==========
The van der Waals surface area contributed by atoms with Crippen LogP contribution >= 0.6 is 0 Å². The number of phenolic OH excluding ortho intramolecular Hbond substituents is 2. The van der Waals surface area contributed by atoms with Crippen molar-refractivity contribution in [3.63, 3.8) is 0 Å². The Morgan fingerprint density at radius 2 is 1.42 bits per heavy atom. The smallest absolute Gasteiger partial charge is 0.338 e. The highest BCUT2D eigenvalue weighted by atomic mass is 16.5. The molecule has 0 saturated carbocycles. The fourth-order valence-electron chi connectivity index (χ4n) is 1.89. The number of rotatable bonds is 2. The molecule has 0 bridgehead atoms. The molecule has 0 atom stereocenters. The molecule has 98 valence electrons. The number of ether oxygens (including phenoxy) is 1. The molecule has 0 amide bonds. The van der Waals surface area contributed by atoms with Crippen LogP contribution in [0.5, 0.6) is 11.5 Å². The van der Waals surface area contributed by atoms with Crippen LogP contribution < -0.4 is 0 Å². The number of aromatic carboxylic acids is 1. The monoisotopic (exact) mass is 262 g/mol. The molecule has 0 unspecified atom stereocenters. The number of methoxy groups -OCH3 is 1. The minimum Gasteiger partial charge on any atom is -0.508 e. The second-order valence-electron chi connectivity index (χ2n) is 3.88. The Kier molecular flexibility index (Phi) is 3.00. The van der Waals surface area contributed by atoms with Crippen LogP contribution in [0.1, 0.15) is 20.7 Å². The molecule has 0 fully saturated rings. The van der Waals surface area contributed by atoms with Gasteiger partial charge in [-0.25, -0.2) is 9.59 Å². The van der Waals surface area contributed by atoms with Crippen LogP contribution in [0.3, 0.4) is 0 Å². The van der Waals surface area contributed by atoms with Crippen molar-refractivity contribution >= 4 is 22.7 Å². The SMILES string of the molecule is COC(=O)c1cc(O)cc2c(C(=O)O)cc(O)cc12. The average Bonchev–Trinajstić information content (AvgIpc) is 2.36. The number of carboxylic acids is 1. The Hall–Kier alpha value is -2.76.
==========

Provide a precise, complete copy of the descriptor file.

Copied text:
The van der Waals surface area contributed by atoms with Crippen LogP contribution >= 0.6 is 0 Å². The number of phenolic OH excluding ortho intramolecular Hbond substituents is 2. The van der Waals surface area contributed by atoms with Crippen molar-refractivity contribution in [3.63, 3.8) is 0 Å². The Morgan fingerprint density at radius 2 is 1.42 bits per heavy atom. The smallest absolute Gasteiger partial charge is 0.338 e. The highest BCUT2D eigenvalue weighted by atomic mass is 16.5. The molecule has 0 saturated carbocycles. The fourth-order valence-electron chi connectivity index (χ4n) is 1.89. The number of rotatable bonds is 2. The molecule has 0 bridgehead atoms. The molecule has 0 atom stereocenters. The molecule has 98 valence electrons. The number of ether oxygens (including phenoxy) is 1. The molecule has 0 amide bonds. The van der Waals surface area contributed by atoms with Crippen LogP contribution in [0.5, 0.6) is 11.5 Å². The van der Waals surface area contributed by atoms with Crippen LogP contribution < -0.4 is 0 Å². The number of aromatic carboxylic acids is 1. The monoisotopic (exact) mass is 262 g/mol. The molecule has 0 unspecified atom stereocenters. The number of methoxy groups -OCH3 is 1. The minimum Gasteiger partial charge on any atom is -0.508 e. The second-order valence-electron chi connectivity index (χ2n) is 3.88. The Kier molecular flexibility index (Phi) is 3.00. The van der Waals surface area contributed by atoms with Crippen LogP contribution in [0.1, 0.15) is 20.7 Å². The molecule has 0 fully saturated rings. The van der Waals surface area contributed by atoms with Gasteiger partial charge in [-0.25, -0.2) is 9.59 Å². The van der Waals surface area contributed by atoms with Crippen LogP contribution in [0.3, 0.4) is 0 Å². The van der Waals surface area contributed by atoms with Crippen molar-refractivity contribution >= 4 is 22.7 Å². The SMILES string of the molecule is COC(=O)c1cc(O)cc2c(C(=O)O)cc(O)cc12. The average Bonchev–Trinajstić information content (AvgIpc) is 2.36. The number of carboxylic acids is 1. The Hall–Kier alpha value is -2.76.